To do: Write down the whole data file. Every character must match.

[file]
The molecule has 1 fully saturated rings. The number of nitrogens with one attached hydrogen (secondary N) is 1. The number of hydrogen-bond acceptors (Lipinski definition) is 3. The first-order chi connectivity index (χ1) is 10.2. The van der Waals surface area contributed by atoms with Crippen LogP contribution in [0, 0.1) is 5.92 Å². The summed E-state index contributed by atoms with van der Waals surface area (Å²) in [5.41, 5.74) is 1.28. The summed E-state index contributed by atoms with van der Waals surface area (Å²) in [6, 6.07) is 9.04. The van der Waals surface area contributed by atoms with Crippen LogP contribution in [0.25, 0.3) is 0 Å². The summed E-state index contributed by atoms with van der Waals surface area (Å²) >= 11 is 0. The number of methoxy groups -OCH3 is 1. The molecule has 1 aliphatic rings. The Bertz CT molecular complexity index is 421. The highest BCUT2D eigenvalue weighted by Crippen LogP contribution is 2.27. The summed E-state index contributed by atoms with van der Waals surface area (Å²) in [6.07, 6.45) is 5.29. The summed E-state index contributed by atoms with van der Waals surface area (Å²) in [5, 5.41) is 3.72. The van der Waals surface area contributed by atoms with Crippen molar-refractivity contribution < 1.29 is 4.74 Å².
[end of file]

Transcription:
The molecule has 1 fully saturated rings. The number of nitrogens with one attached hydrogen (secondary N) is 1. The number of hydrogen-bond acceptors (Lipinski definition) is 3. The first-order chi connectivity index (χ1) is 10.2. The van der Waals surface area contributed by atoms with Crippen LogP contribution in [0, 0.1) is 5.92 Å². The summed E-state index contributed by atoms with van der Waals surface area (Å²) in [5.41, 5.74) is 1.28. The summed E-state index contributed by atoms with van der Waals surface area (Å²) in [6, 6.07) is 9.04. The van der Waals surface area contributed by atoms with Crippen LogP contribution in [0.25, 0.3) is 0 Å². The summed E-state index contributed by atoms with van der Waals surface area (Å²) >= 11 is 0. The number of methoxy groups -OCH3 is 1. The molecule has 1 aliphatic rings. The Bertz CT molecular complexity index is 421. The highest BCUT2D eigenvalue weighted by Crippen LogP contribution is 2.27. The summed E-state index contributed by atoms with van der Waals surface area (Å²) in [6.07, 6.45) is 5.29. The summed E-state index contributed by atoms with van der Waals surface area (Å²) in [5, 5.41) is 3.72. The van der Waals surface area contributed by atoms with Crippen molar-refractivity contribution < 1.29 is 4.74 Å².